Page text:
National Animal Shelter and Rescue Appreciation Week runs from November 2 to 8, and the dedicated people who work in our country’s open-admission animal shelters — shelters that welcome every needy cat and dog who comes through their doors and never turn animals away — deserve our thanks and support for the difficult work that they do.
Working in a shelter is physically demanding: Employees heft heavy dogs onto examination tables, unload vans full of 50-pound bags of kibble, scrub down soiled kennels and launder load after load of blankets. They get scratched — and sometimes bitten — by animals who are confused and terrified on arriving at the shelter. Many shelter workers wear scrubs because there’s a good chance that they will be covered with slobber, muddy paw prints, cat hair and some even less appealing substances by the end of the day.
Their work also takes an emotional toll. Shelter staffers assist animals in every condition — from strays who are screaming in pain because they’ve been hit by a car and orphaned newborn puppies and kittens who must be bottle-fed every few hours to bone-thin dogs who are aggressive after being kept chained outside their entire lives and bewildered, frightened cats who have been removed from the only home they’ve ever known after their elderly guardian has passed away.
Shelter workers also have to hear the many excuses that people give for surrendering their animals: He barks too much. He doesn’t bark enough. She’s too friendly. She isn’t friendly enough. We’re moving, and it’s too much trouble to bring him with us. He’s getting old, and the kids want a puppy. Her fur doesn’t match the new furniture — and on and on.
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People who work in shelters handle all of this because they’re committed to providing a safe haven for cats and dogs who have nowhere else to turn and because they love animals. That’s what makes another aspect of their job so wrenching: the need to euthanize animals in order to accommodate the never-ending stream of cats and dogs who pour through the doors day after day.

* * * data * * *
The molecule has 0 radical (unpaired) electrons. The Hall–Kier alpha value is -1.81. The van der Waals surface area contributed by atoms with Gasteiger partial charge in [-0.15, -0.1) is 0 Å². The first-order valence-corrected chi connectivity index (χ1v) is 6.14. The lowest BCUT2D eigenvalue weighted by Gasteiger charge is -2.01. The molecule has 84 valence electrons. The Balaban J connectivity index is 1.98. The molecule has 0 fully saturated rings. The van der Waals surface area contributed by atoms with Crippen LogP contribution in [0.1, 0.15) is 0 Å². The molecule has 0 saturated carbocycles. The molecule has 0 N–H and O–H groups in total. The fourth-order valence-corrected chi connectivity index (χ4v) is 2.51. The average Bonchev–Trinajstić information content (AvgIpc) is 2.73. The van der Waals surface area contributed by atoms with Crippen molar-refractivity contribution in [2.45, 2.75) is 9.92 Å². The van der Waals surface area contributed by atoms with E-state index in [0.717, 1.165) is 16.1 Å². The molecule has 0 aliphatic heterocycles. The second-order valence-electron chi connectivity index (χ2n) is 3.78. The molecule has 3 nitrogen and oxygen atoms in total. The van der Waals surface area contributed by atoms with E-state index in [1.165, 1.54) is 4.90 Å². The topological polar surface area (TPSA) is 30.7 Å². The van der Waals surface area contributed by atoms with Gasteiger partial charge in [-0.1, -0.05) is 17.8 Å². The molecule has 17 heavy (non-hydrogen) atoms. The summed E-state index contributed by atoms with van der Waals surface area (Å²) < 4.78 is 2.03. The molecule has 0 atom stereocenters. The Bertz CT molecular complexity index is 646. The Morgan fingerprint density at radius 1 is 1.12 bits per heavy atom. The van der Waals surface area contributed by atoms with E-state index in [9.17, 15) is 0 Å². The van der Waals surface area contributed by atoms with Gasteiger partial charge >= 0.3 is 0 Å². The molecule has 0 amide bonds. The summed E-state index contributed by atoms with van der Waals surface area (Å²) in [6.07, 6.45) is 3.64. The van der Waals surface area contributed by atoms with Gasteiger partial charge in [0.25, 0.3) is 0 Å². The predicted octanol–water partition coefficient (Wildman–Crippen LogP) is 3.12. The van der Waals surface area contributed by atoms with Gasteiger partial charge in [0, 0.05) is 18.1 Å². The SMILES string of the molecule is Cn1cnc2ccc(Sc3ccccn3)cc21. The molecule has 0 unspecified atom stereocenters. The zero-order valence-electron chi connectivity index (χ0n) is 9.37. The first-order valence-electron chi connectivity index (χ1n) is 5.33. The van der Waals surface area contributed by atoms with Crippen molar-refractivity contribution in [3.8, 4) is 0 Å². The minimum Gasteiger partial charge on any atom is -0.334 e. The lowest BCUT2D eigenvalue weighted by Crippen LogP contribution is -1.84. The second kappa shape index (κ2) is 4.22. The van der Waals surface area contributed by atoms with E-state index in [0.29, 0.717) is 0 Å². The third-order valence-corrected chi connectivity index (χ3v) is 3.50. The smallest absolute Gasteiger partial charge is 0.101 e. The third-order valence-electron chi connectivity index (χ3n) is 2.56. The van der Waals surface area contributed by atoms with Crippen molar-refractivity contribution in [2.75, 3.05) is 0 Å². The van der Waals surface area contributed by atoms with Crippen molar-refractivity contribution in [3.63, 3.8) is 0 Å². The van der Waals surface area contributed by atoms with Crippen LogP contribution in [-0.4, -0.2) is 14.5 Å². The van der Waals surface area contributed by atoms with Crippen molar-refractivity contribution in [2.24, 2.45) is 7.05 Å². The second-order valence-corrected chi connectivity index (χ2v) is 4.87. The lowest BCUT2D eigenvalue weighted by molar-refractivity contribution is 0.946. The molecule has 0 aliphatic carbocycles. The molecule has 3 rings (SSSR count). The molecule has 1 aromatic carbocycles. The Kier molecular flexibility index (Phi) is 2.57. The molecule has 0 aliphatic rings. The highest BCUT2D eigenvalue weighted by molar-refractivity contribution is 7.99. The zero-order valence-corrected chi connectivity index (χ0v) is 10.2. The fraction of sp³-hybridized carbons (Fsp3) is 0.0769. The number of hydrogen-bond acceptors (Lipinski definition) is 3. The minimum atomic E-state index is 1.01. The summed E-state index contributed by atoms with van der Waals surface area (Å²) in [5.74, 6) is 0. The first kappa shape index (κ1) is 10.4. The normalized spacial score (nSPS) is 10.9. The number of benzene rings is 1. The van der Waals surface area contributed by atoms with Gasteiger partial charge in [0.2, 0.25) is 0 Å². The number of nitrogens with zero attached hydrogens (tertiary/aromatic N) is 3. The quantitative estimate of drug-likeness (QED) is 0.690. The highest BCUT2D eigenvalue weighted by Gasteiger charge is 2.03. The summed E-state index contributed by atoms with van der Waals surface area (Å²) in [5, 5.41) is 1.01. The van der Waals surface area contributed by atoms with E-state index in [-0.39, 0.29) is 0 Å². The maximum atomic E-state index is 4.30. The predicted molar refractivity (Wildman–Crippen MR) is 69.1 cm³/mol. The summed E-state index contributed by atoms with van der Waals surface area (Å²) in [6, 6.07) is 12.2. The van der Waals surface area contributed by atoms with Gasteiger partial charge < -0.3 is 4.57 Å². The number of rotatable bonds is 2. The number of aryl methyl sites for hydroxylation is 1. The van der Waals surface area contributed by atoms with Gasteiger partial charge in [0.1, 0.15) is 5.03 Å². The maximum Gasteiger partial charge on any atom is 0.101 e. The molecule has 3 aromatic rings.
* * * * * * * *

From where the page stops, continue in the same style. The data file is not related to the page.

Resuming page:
It takes a brave and selfless soul to feed, walk, play with and love a dog or a cat for a short time, knowing that you may soon have to give that same animal a painless release from a world that has no decent place for him or her to go. Until breeders, puppy mills and pet stores stop pumping more puppies and kittens into a world that’s already short on homes and until spaying and neutering are the norm everywhere, euthanasia will remain a sad — but merciful — necessity for open-admission shelters. It’s painless for the animals, but for the workers who must perform it, it’s anything but.
On top of the heartache of having to euthanize animals, workers at open-admission shelters are increasingly attacked by anti-euthanasia campaigners and put under tremendous pressure to end euthanasia at all costs. But the alternatives — keeping animals caged indefinitely, turning them away to suffer and die slowly on the streets or handing them over to anyone who will take them (including hoarders) — leave animals in peril.
As much as they might wish for one, shelter workers have no magic wand that they can wave to create homes for all the animals who need them. But each of us can save lives — and make life a bit easier on shelter workers — by preventing more animals from being born in the first place.
Spaying and neutering our animal companions — and encouraging and helping our friends, family, neighbors and coworkers to do the same — is the key to ending animal homelessness and the resulting need for euthanasia. It’s also the best way to say “thank you” to the kind people who care for our communities’ lost and abandoned animals every day.
Lindsay Pollard-Post is a senior writer for the PETA Foundation, 501 Front St., Norfolk, VA 23510; www.PETA.org. Information about PETA’s funding may be found at www.peta.org/about/numbers.asp.
© 2014 People for the Ethical Treatment of Animals
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